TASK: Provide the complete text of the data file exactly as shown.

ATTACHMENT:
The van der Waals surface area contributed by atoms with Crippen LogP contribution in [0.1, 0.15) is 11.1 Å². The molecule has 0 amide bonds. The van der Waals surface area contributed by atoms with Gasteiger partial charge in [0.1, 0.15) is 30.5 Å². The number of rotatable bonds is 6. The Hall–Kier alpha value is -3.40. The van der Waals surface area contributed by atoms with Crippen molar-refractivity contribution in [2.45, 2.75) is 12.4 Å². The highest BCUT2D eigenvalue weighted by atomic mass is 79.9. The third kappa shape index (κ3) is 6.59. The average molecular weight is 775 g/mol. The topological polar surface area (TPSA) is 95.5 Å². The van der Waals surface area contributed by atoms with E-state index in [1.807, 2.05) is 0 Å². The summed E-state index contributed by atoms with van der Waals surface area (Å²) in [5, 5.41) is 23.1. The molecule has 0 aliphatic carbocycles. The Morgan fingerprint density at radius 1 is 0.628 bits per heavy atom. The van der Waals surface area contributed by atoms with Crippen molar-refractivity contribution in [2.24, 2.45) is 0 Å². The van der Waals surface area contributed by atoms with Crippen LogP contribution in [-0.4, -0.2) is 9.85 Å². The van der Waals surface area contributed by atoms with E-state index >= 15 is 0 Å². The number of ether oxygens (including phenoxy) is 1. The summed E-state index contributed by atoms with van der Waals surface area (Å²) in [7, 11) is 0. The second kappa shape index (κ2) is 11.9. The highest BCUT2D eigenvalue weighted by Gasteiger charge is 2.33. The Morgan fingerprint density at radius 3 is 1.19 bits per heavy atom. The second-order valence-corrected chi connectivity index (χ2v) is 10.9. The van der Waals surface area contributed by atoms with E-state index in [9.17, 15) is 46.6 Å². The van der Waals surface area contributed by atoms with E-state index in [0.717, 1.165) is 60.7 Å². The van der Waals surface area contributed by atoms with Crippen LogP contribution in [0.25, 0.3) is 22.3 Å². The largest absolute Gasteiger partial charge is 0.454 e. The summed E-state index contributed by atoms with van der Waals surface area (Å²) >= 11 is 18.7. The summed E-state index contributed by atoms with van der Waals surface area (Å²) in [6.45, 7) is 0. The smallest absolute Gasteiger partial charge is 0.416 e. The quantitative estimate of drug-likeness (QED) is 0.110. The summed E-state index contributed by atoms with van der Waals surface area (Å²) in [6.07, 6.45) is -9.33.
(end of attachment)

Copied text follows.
The van der Waals surface area contributed by atoms with Crippen LogP contribution in [0.1, 0.15) is 11.1 Å². The molecule has 0 amide bonds. The van der Waals surface area contributed by atoms with Gasteiger partial charge in [0.1, 0.15) is 30.5 Å². The number of rotatable bonds is 6. The Hall–Kier alpha value is -3.40. The van der Waals surface area contributed by atoms with Crippen molar-refractivity contribution in [2.45, 2.75) is 12.4 Å². The highest BCUT2D eigenvalue weighted by atomic mass is 79.9. The third kappa shape index (κ3) is 6.59. The average molecular weight is 775 g/mol. The topological polar surface area (TPSA) is 95.5 Å². The van der Waals surface area contributed by atoms with E-state index in [1.807, 2.05) is 0 Å². The summed E-state index contributed by atoms with van der Waals surface area (Å²) in [5, 5.41) is 23.1. The molecule has 0 aliphatic carbocycles. The Morgan fingerprint density at radius 1 is 0.628 bits per heavy atom. The van der Waals surface area contributed by atoms with Crippen molar-refractivity contribution in [2.24, 2.45) is 0 Å². The van der Waals surface area contributed by atoms with Crippen LogP contribution in [-0.4, -0.2) is 9.85 Å². The van der Waals surface area contributed by atoms with E-state index >= 15 is 0 Å². The number of ether oxygens (including phenoxy) is 1. The summed E-state index contributed by atoms with van der Waals surface area (Å²) in [7, 11) is 0. The second kappa shape index (κ2) is 11.9. The highest BCUT2D eigenvalue weighted by Gasteiger charge is 2.33. The Morgan fingerprint density at radius 3 is 1.19 bits per heavy atom. The second-order valence-corrected chi connectivity index (χ2v) is 10.9. The van der Waals surface area contributed by atoms with E-state index in [9.17, 15) is 46.6 Å². The van der Waals surface area contributed by atoms with E-state index in [0.717, 1.165) is 60.7 Å². The van der Waals surface area contributed by atoms with Crippen LogP contribution in [0.25, 0.3) is 22.3 Å². The largest absolute Gasteiger partial charge is 0.454 e. The summed E-state index contributed by atoms with van der Waals surface area (Å²) >= 11 is 18.7. The summed E-state index contributed by atoms with van der Waals surface area (Å²) in [6.45, 7) is 0. The smallest absolute Gasteiger partial charge is 0.416 e. The quantitative estimate of drug-likeness (QED) is 0.110. The summed E-state index contributed by atoms with van der Waals surface area (Å²) in [6.07, 6.45) is -9.33.